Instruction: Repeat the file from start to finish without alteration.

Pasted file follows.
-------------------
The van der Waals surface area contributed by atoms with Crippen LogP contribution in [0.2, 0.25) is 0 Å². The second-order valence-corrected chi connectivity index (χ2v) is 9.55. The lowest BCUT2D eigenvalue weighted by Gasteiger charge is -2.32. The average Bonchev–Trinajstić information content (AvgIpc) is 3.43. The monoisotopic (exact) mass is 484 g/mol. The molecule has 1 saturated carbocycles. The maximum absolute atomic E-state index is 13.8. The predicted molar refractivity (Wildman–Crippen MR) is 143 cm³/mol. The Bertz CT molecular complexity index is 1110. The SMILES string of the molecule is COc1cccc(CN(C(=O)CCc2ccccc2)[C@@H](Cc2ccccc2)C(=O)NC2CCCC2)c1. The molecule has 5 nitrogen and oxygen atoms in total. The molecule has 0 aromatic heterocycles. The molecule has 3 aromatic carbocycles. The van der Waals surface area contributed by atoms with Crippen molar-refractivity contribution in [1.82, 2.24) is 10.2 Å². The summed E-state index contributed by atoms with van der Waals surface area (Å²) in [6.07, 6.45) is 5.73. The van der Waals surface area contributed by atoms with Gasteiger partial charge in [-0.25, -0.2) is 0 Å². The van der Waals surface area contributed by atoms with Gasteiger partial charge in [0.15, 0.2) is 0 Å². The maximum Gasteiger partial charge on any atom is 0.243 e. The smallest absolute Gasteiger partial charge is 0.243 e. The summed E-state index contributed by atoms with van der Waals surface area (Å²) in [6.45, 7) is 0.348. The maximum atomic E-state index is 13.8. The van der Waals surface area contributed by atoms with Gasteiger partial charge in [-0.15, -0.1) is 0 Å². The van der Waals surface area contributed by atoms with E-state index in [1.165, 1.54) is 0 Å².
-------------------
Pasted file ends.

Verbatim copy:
The van der Waals surface area contributed by atoms with Crippen LogP contribution in [0.2, 0.25) is 0 Å². The second-order valence-corrected chi connectivity index (χ2v) is 9.55. The lowest BCUT2D eigenvalue weighted by Gasteiger charge is -2.32. The average Bonchev–Trinajstić information content (AvgIpc) is 3.43. The monoisotopic (exact) mass is 484 g/mol. The molecule has 1 saturated carbocycles. The maximum absolute atomic E-state index is 13.8. The predicted molar refractivity (Wildman–Crippen MR) is 143 cm³/mol. The Bertz CT molecular complexity index is 1110. The SMILES string of the molecule is COc1cccc(CN(C(=O)CCc2ccccc2)[C@@H](Cc2ccccc2)C(=O)NC2CCCC2)c1. The molecule has 5 nitrogen and oxygen atoms in total. The molecule has 0 aromatic heterocycles. The molecule has 3 aromatic carbocycles. The van der Waals surface area contributed by atoms with Crippen molar-refractivity contribution in [1.82, 2.24) is 10.2 Å². The summed E-state index contributed by atoms with van der Waals surface area (Å²) in [6.07, 6.45) is 5.73. The van der Waals surface area contributed by atoms with Gasteiger partial charge in [-0.25, -0.2) is 0 Å². The van der Waals surface area contributed by atoms with Gasteiger partial charge in [0.15, 0.2) is 0 Å². The maximum Gasteiger partial charge on any atom is 0.243 e. The smallest absolute Gasteiger partial charge is 0.243 e. The summed E-state index contributed by atoms with van der Waals surface area (Å²) in [6.45, 7) is 0.348. The maximum atomic E-state index is 13.8. The van der Waals surface area contributed by atoms with Gasteiger partial charge in [-0.15, -0.1) is 0 Å². The van der Waals surface area contributed by atoms with E-state index in [1.165, 1.54) is 0 Å².